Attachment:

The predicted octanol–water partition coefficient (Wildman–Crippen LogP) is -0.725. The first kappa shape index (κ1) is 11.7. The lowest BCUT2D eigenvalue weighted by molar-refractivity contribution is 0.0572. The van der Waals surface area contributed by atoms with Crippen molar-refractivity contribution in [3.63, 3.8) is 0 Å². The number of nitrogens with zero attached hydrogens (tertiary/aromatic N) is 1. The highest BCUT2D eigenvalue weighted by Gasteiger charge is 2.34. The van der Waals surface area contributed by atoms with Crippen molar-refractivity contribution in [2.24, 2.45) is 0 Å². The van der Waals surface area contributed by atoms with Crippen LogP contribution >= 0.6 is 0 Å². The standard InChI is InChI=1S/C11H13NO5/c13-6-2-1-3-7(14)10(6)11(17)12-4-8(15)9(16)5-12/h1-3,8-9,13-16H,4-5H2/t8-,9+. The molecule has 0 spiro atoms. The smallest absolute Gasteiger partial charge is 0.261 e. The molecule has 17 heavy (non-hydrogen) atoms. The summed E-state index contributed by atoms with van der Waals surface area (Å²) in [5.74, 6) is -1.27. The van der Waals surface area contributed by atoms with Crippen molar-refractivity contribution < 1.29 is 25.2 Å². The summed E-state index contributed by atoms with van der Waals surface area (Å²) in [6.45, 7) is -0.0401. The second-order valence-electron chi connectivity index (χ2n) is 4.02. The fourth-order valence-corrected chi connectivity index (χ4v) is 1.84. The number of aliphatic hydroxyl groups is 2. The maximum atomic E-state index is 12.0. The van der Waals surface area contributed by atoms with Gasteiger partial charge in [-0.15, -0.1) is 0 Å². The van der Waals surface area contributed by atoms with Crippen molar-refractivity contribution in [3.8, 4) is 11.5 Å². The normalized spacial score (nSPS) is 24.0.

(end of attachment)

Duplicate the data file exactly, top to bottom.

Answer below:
The predicted octanol–water partition coefficient (Wildman–Crippen LogP) is -0.725. The first kappa shape index (κ1) is 11.7. The lowest BCUT2D eigenvalue weighted by molar-refractivity contribution is 0.0572. The van der Waals surface area contributed by atoms with Crippen molar-refractivity contribution in [3.63, 3.8) is 0 Å². The number of nitrogens with zero attached hydrogens (tertiary/aromatic N) is 1. The highest BCUT2D eigenvalue weighted by Gasteiger charge is 2.34. The van der Waals surface area contributed by atoms with Crippen molar-refractivity contribution in [2.24, 2.45) is 0 Å². The van der Waals surface area contributed by atoms with Crippen LogP contribution >= 0.6 is 0 Å². The standard InChI is InChI=1S/C11H13NO5/c13-6-2-1-3-7(14)10(6)11(17)12-4-8(15)9(16)5-12/h1-3,8-9,13-16H,4-5H2/t8-,9+. The molecule has 0 spiro atoms. The smallest absolute Gasteiger partial charge is 0.261 e. The molecule has 17 heavy (non-hydrogen) atoms. The summed E-state index contributed by atoms with van der Waals surface area (Å²) in [5.74, 6) is -1.27. The van der Waals surface area contributed by atoms with Crippen molar-refractivity contribution < 1.29 is 25.2 Å². The summed E-state index contributed by atoms with van der Waals surface area (Å²) in [6.45, 7) is -0.0401. The second-order valence-electron chi connectivity index (χ2n) is 4.02. The fourth-order valence-corrected chi connectivity index (χ4v) is 1.84. The number of aliphatic hydroxyl groups is 2. The maximum atomic E-state index is 12.0. The van der Waals surface area contributed by atoms with Gasteiger partial charge in [-0.15, -0.1) is 0 Å². The van der Waals surface area contributed by atoms with Crippen molar-refractivity contribution in [3.8, 4) is 11.5 Å². The normalized spacial score (nSPS) is 24.0.